When trying to calculate how much to gift, valuation of the gift becomes crucial. It is beyond the scope of what I wish to discuss here, but be aware that certain gifts may valued at less than you think because discounts should be taken if the gift is not freely marketable and/or the donee does not have much control over the asset after it is received.

Additionally, tax law often plays a key role in how much you give away. Even if you can afford to give away $2,000,000 to charity or to your grandchildren, it may be more beneficial for tax reasons to make smaller gifts over a number of years rather than a large lump sum gift.

This leads us to the third item that we must think about in a gift plan is the timing of the gift. (For more information on this, see my earlier blog post on timing.) You may be aware that the federal government allows you to gift away a certain amount every year (currently $13,000) without a gift tax consequence. Moreover, you may gift away up to $1,000,000 before there is any out of pocket gift tax consequence because you are entitled to a $1,000,000 federal gift tax exemption.

Any good gifting plan is going to try and make maximum use of your lifetime gift tax exemption, annual exclusion amounts as well your ability to pay for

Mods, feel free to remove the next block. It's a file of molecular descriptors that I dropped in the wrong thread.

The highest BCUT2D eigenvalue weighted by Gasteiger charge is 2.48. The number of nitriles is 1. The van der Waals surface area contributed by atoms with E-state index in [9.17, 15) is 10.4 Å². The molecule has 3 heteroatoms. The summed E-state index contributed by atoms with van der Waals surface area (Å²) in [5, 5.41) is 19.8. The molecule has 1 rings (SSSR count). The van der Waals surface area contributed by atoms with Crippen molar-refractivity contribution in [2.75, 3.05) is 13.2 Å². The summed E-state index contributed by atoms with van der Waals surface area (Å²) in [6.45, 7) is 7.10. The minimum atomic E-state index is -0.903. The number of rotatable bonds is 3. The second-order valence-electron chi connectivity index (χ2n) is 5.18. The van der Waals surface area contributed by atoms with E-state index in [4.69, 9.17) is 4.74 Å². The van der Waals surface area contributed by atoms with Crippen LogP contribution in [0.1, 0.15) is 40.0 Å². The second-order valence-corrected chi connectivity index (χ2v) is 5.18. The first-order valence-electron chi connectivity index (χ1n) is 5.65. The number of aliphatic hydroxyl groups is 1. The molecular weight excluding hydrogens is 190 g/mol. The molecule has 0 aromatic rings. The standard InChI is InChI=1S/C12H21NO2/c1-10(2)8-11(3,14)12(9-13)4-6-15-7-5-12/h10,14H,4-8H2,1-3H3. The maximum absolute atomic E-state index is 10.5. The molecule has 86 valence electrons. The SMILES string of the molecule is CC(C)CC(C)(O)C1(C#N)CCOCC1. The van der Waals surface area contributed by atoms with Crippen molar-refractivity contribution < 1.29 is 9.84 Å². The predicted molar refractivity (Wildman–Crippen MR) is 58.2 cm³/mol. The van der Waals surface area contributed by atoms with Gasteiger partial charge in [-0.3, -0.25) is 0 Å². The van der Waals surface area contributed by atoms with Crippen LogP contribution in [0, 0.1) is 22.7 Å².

another person's educational or medical expenses without incurring any tax consequences. (There is technically no gift if you make payments, for the benefit of another person, when such payments are made directly to certain educational institutions or medical care givers.)

Due to the annual exclusion allowance, practitioners frequently encourage clients to make gifts to their loved ones over the course of many years

The final item to think about, is the manner in which the gift is made. There are thousands of different ways to make gifts. You can make gift directly to the person or charity you wish to benefit. You can make a gift via a trust (and there are many different trusts such as insurance trusts, charitable lead or remainder trusts, dynasty trusts with or without withdrawal rights, qualified personal residence trusts, etc.). You can make gifts to a 529. You can give away partial ownership of a property. You can have an indirect gift by "giving" money to a company in which you are not the sole owner and not getting anything in return for that extra contribution. You can give up a power that you were entitled to.